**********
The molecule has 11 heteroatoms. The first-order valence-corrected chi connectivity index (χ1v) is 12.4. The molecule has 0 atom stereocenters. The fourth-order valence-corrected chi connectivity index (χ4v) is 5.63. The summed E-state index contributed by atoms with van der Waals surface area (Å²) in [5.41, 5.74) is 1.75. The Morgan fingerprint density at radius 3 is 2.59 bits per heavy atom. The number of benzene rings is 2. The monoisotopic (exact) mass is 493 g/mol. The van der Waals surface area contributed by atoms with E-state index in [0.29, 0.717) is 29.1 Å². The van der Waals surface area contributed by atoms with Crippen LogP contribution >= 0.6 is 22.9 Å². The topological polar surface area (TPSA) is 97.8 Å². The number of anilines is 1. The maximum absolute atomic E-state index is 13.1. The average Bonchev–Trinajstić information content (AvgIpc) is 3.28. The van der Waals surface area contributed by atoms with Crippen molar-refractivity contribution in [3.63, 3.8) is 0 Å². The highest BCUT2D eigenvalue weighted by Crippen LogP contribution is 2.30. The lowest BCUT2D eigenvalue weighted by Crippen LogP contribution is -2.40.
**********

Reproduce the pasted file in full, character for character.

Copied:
The molecule has 11 heteroatoms. The first-order valence-corrected chi connectivity index (χ1v) is 12.4. The molecule has 0 atom stereocenters. The fourth-order valence-corrected chi connectivity index (χ4v) is 5.63. The summed E-state index contributed by atoms with van der Waals surface area (Å²) in [5.41, 5.74) is 1.75. The Morgan fingerprint density at radius 3 is 2.59 bits per heavy atom. The number of benzene rings is 2. The monoisotopic (exact) mass is 493 g/mol. The van der Waals surface area contributed by atoms with E-state index in [0.29, 0.717) is 29.1 Å². The van der Waals surface area contributed by atoms with Crippen LogP contribution >= 0.6 is 22.9 Å². The topological polar surface area (TPSA) is 97.8 Å². The number of anilines is 1. The maximum absolute atomic E-state index is 13.1. The average Bonchev–Trinajstić information content (AvgIpc) is 3.28. The van der Waals surface area contributed by atoms with Crippen molar-refractivity contribution in [3.63, 3.8) is 0 Å². The highest BCUT2D eigenvalue weighted by Crippen LogP contribution is 2.30. The lowest BCUT2D eigenvalue weighted by Crippen LogP contribution is -2.40.